Safeguarding Corporate Data and Brand: The Plight of General Counsel in the Hospitality Industry

Safeguarding Corporate Data and Brand: The Plight of General Counsel in the Hospitality Industry

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December 20, 2022

Every legal department’s worst nightmare is its company name splashed all over the front pages. However, in the hospitality industry where service and reputation mean everything, this type of publicity can have devastating effects on day-to-day business. In a survey by Norton Rose Fulbright regarding trends shaping in-house legal teams, an overwhelming majority cited “financial exposure and reputational risk” as what keeps them up at night.

Marriott’s data breach may be the biggest in history. Now it’s facing multiple class-action lawsuits. (vox)”

The best way to avoid these types of headlines is to be prepared.

In the Big Data era, all sizes of travel suppliers are managing immense global footprints. Strong information governance, a plan for data preservation and data privacy, as well as a playbook to streamline your e-discovery and investigation workflow all play an integral role in a company’s litigation readiness. These are key areas in which TLS, our legal team, can consult and provide support.

For example, TLS played a key role when a major hospitality group underwent an enterprise-wide personal computer refresh to upgrade all employees’ computers. This resulted in over 5,000 worldwide employees receiving new workstations, over 500 of which were on legal hold for ongoing or pending litigation. Defensible data preservation was essential in this process to avoid any disruption in the litigation or further exposure of this group in the press.

TLS was able to construct efficient preservation workflows to defensibly capture all custodian data on legal hold from the old workstations while simultaneously modernizing their business by upgrading internal IT systems and computers. Over a two-year period, TLS completed this exercise across multiple offices to allow the client to 1) comply with the various court orders; and 2) minimize the amount of unnecessary data retained, which was deemed a security risk to the company. This bespoke process would not have been possible without an information governance provider being involved from the beginning—a provider who understood the importance of data privacy, defensible collection, and the consequences to the company if this situation wasn’t handled properly and efficiently.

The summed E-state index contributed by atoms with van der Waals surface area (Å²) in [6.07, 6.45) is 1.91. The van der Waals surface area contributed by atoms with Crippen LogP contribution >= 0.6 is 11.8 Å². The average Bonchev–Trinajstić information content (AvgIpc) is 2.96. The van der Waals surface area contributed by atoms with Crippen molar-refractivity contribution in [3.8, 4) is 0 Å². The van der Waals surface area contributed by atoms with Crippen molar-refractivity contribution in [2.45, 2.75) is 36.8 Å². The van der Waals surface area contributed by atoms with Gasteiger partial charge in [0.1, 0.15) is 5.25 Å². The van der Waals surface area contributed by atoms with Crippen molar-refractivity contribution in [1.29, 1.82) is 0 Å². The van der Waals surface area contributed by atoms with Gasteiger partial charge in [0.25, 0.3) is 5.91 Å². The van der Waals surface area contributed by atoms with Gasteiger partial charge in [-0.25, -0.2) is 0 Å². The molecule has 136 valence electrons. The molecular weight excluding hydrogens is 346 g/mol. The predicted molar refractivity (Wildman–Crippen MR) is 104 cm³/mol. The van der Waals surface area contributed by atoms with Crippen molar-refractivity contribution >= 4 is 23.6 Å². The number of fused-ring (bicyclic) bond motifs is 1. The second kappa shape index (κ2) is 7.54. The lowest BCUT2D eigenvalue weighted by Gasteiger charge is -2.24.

Litigation, internal investigations, and regulatory probes are unavoidable. Having a documented and tested plan in place allows general counsel to deploy the teams and technologies necessary to intervene and mitigate risk at a moment’s notice. In the survey cited above, nearly all participants agreed that efficient legal technology is now “a must have for legal departments,” as it ensures a secure, speedy, and more affordable dispute, which in turn will minimize backlash for effected companies.

We recently supported a global hospitality company with over 400 worldwide locations on a painful internal investigation. The target data was distributed around the entire organization, and the window for compliance was extremely short: 30 days. Our forensic experts advised the internal IT teams on best practices to find and preserve the right data. By using our proprietary early case assessment tool, Digital Reef, TLS eliminated 91.5 % of the initial 850,000 documents thought to be in scope. This minimized the risk of any data leakage (the company or individuals’) and saved 15,000 hours of review by outside counsel, equating to roughly 750 thousand euros. This ensured outside counsel stayed in budget while also giving them to the tools to protect the company’s reputation.

Beyond legal advice, the role of general counsel also includes safeguarding the company’s reputation, which is of the utmost importance in the travel industry. By partnering with technical experts from the get-go, legal teams can have a clear map of their company’s data, be prepared for any threat that arises, and play a part in ensuring headlines sound more like:

Marriott Plans to Open 1,700 Hotels in the Next 3 Years (Fortune)

Blog Info
By: Sasha Toussaint, Director, Legal Solutions; Niklas Schlappkohl, Senior Director, Travel Solutions